Volley is the leading developer of voice-controlled entertainment experiences. They create products used on Alexa, Google Home, Fire TV, Roku, and other voice-entertainment services. Imagine playing Jeopardy out loud with your smart TV, Volley might be the software making it possible. Basically, says Aaron Sarazan, VP of Engineering, we work with “anything with a microphone.”
What brought Volley to Onramp?
Volley knew that they wanted to prioritize pipeline diversity and increase the diversity of their engineering teams. They believed that fixing any imbalances or homogeneity in their teams was easier while they were still relatively small (approximately 80 people), and they wanted to kick off a more inclusive set of processes.
“When you start off hiring, you think it’s going to be easy,” said Sarazan, “but it’s so hard to find amazing fits. It’s like drinking from a firehose, and you spend a lot of time on ‘misses’.” Volley was looking for a way to find great candidates from marginalized groups–perhaps from candidates their existing processes were missing–without spending a huge amount of time with the “firehose.”
How Onramp helped Volley find great fits
The team started by reviewing what other DEI efforts looked like at other companies and heard over and over again that finding diverse, senior talent was really hard. “There are lots of reasons for that,” Sarazan points out, “for example many people are under-mentored or driven out by hostility.” The Volley team realized that their best bet to diversify their technical teams was to invest in entry level talent and help them grow into more senior roles. “I think of it as hiring future leaders,” he said.
A colleague recommended Onramp as a potential source for diverse, often-overlooked entry level tech talent. For each round of hiring, Onramp provided a short list of candidates that had been vetted specifically for Volley’s needs. “What Onramp has provided, we really haven't gotten from anywhere else,” Sarazan said, adding “They have a remarkably good filtering system, and we have an absurdly high ‘hit ratio’ with their candidates.” In particular, he noted that it’s often hard to differentiate new college or bootcamp grads because their experience is typically so thin, and what Onramp optimizes for is finding the intangibles like curiosity, eagerness to learn, warmth, work ethic, etc.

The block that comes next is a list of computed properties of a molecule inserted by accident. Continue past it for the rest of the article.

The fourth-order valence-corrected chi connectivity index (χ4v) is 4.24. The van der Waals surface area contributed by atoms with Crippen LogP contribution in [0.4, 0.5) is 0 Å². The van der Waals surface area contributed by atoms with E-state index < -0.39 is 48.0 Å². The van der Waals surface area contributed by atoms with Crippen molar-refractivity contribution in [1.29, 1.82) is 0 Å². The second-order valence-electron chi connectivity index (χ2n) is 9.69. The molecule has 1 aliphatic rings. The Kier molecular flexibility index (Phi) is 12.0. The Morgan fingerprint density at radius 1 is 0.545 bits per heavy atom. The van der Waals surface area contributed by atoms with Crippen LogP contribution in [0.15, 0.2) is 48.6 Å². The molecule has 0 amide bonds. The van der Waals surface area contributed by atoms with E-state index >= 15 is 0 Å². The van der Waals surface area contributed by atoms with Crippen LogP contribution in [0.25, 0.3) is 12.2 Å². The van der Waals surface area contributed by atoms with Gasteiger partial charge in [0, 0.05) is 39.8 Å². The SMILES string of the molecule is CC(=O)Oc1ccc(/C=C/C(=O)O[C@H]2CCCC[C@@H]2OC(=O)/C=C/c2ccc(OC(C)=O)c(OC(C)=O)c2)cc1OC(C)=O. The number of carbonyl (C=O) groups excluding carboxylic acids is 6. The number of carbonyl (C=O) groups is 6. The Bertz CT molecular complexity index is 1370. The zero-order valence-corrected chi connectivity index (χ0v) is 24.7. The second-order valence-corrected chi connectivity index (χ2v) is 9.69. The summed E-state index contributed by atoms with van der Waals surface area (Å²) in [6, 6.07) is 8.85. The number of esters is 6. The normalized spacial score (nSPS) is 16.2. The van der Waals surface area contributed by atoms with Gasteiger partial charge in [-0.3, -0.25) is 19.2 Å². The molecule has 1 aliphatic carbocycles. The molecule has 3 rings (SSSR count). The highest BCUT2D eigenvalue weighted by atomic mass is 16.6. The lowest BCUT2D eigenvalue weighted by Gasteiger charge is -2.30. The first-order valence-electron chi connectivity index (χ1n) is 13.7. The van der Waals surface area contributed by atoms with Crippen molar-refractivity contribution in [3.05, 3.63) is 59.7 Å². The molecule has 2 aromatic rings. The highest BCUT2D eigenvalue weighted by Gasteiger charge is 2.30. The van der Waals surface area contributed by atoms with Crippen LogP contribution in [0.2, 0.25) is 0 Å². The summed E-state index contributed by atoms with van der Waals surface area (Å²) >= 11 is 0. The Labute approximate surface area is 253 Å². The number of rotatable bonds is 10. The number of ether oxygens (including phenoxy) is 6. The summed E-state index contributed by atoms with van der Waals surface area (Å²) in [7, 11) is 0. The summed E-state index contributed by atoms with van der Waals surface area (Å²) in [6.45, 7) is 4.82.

Why apprenticeships work at Volley
For Volley, Onramp curated a small pool of candidates based on the company’s precise needs and helped Volley think through how an apprenticeship might work. “It’s not an internship,” emphasized Sarazan, “We fully intend to convert folks to permanent jobs after their 6 month apprenticeship.” (Note: Volley ensures apprentices are paid and supported like permanent staff).
During the apprenticeship, the apprentices get structured support from their manager and from an additional mentor. Sarazan notes that many companies think the investment of mentor and manager time is too heavy, but points out that if senior leaders buy in, others will as well. For example, mentorship is a core responsibility at Volley, not something you do “after hours”, and it’s a way for folks who want to grow into management to demonstrate those skills. He’s found that managers are eager for apprentices on their teams now, as they’ve realized what an asset excited, motivated learners can be.
Results of the Volley + Onramp partnership
From Sarazan, “Partnership with Onramp helped us to pinpoint our needs, think about how we could frame that as an apprenticeship, and then get the word out to untapped areas to find a more robust talent pipeline.” Volley has since onboarded four apprentices from Onramp, as well as two additional apprentices using the model they developed with Onramp. Thus far, of the five apprentices who have completed their apprenticeships, all five have been offered permanent roles (a sixth is still mid-apprenticeship).
They have found that these apprentices bring incredible energy, enthusiasm, and curiosity to the work, as well as interesting perspectives. Volley votes on superlatives on their annual retreat, and one former apprentice who has converted to permanent, Emme, was voted “Rookie of the Year.”